“No,” the clerk, “everyone comes to me or to someone else in a room like this one. The light is unintentional. But this is only a passageway station. Relax. So what’s your name?”
Sometimes he would also need the name of the mother or father, just as a precaution. Typing quickly, he would point out the correct door. The one with the green frame, or the one with the red frame.
It was a bit boring, of course, but someone had to do it.
Maybe once clerks with papers sat here, and before them clerks with scrolls or ceramic pieces engraved with names, or maybe clerks who needed to memorize the names of those entering in advance. But since they invented the computer down on earth, the reception room up here evolved to a clearer concept for customers. He imagined that in the future there would be more decorative changes. They would probably keep the strong white light. It corresponded too well with the myths the guys downstairs recognized.
The red-haired girl looked at him with interest. “That’s what you do all day?” she questioned.
“Do you meet a lot of people?”
“Quite a few,” he said. “All sorts. It is very interesting. I’m always trying to guess in advance what the computer will say about who enters. It’s surprising how hard it is to guess.”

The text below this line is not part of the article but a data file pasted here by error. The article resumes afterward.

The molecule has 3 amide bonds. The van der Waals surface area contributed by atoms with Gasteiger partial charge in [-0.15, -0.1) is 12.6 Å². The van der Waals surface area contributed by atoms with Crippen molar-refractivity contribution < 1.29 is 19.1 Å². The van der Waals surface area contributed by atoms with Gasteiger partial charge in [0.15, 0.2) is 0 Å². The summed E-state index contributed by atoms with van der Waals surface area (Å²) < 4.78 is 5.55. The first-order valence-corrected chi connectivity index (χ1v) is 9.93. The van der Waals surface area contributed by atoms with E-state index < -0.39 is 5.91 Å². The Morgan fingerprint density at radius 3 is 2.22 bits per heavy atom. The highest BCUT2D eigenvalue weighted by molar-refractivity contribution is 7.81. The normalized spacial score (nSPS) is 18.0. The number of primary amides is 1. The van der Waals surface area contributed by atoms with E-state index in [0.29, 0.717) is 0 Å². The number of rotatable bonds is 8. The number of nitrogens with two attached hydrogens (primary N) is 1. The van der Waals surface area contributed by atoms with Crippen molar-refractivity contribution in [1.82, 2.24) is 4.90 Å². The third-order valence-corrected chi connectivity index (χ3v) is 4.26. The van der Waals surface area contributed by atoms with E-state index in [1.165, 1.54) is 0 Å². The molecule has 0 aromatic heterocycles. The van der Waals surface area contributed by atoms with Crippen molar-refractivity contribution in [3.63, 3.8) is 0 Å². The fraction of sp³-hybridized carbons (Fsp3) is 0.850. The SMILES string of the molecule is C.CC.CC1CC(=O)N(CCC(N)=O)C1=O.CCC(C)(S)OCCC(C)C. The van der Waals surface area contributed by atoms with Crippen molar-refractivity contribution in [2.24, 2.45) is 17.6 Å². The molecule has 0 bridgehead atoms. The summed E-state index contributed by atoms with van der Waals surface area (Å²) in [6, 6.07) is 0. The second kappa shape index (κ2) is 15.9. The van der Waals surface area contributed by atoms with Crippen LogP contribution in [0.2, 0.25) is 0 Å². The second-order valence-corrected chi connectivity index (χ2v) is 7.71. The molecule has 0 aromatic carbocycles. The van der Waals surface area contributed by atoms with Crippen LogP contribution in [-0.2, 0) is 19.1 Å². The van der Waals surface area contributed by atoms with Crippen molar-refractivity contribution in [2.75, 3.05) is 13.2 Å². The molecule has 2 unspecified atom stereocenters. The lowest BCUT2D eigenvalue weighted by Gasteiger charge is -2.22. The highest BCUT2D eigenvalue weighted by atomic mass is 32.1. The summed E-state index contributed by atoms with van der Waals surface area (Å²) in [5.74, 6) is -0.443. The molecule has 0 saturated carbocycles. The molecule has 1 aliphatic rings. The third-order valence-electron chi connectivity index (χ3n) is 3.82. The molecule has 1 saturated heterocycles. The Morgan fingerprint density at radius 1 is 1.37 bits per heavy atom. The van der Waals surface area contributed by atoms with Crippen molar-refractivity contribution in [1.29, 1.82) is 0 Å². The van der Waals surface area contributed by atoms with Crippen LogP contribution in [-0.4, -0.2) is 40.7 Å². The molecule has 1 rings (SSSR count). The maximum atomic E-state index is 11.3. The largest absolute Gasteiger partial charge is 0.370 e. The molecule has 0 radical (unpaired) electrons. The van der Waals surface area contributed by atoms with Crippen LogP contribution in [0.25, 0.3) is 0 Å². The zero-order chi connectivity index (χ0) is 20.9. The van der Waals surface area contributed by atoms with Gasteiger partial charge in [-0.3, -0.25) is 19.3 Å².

She sat cross-legged on the white floor.
“You’re an angel?” she finally asked.
It was quite a common question. “No,” he said, “I am a person. But a balanced person.”
“What do you mean ‘balanced’?”
“If someone is more good than bad, the computer tells me to tell him to go through the door with the green frame. If someone is more bad than good, the computer will tell me he has to go through the door with the red frame.”
“Okay.” The girl nodded.
“But sometimes someone arrives who is right in the middle – exactly in the middle. That is someone who is a balanced person. If he were weighed on scales, both sides would come out equal. You know what a scale is, right?”
“I know very well what a scale is,” she said, frowning with her brows.
Yes, he thought, of course you know. He should not let the sight of the little girl fool him. “So when someone is right in the middle, he doesn’t go through any door. He stays in this room and greets those who come after him.”